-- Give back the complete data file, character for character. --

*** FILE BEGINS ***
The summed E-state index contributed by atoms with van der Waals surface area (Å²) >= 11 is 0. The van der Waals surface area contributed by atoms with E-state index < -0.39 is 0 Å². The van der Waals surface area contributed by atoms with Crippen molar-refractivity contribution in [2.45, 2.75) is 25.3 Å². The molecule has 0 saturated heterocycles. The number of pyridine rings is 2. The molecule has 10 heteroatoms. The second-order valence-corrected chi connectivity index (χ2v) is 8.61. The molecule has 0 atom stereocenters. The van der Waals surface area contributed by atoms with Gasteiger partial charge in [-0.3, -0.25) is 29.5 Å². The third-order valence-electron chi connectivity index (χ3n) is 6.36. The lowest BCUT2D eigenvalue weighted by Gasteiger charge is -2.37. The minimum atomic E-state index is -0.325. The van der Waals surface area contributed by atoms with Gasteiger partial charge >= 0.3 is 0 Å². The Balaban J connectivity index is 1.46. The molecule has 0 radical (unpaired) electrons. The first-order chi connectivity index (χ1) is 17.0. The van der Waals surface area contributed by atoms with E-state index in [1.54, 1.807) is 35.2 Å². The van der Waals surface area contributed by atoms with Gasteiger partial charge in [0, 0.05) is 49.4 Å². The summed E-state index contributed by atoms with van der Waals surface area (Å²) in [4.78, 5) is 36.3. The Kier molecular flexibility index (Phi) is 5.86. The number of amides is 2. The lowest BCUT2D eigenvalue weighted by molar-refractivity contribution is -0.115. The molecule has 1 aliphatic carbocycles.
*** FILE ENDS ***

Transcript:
The summed E-state index contributed by atoms with van der Waals surface area (Å²) >= 11 is 0. The van der Waals surface area contributed by atoms with E-state index < -0.39 is 0 Å². The van der Waals surface area contributed by atoms with Crippen molar-refractivity contribution in [2.45, 2.75) is 25.3 Å². The molecule has 0 saturated heterocycles. The number of pyridine rings is 2. The molecule has 10 heteroatoms. The second-order valence-corrected chi connectivity index (χ2v) is 8.61. The molecule has 0 atom stereocenters. The van der Waals surface area contributed by atoms with Gasteiger partial charge in [-0.3, -0.25) is 29.5 Å². The third-order valence-electron chi connectivity index (χ3n) is 6.36. The lowest BCUT2D eigenvalue weighted by Gasteiger charge is -2.37. The minimum atomic E-state index is -0.325. The van der Waals surface area contributed by atoms with Gasteiger partial charge >= 0.3 is 0 Å². The Balaban J connectivity index is 1.46. The molecule has 0 radical (unpaired) electrons. The first-order chi connectivity index (χ1) is 17.0. The van der Waals surface area contributed by atoms with E-state index in [1.54, 1.807) is 35.2 Å². The van der Waals surface area contributed by atoms with Gasteiger partial charge in [0, 0.05) is 49.4 Å². The summed E-state index contributed by atoms with van der Waals surface area (Å²) in [4.78, 5) is 36.3. The Kier molecular flexibility index (Phi) is 5.86. The number of amides is 2. The lowest BCUT2D eigenvalue weighted by molar-refractivity contribution is -0.115. The molecule has 1 aliphatic carbocycles.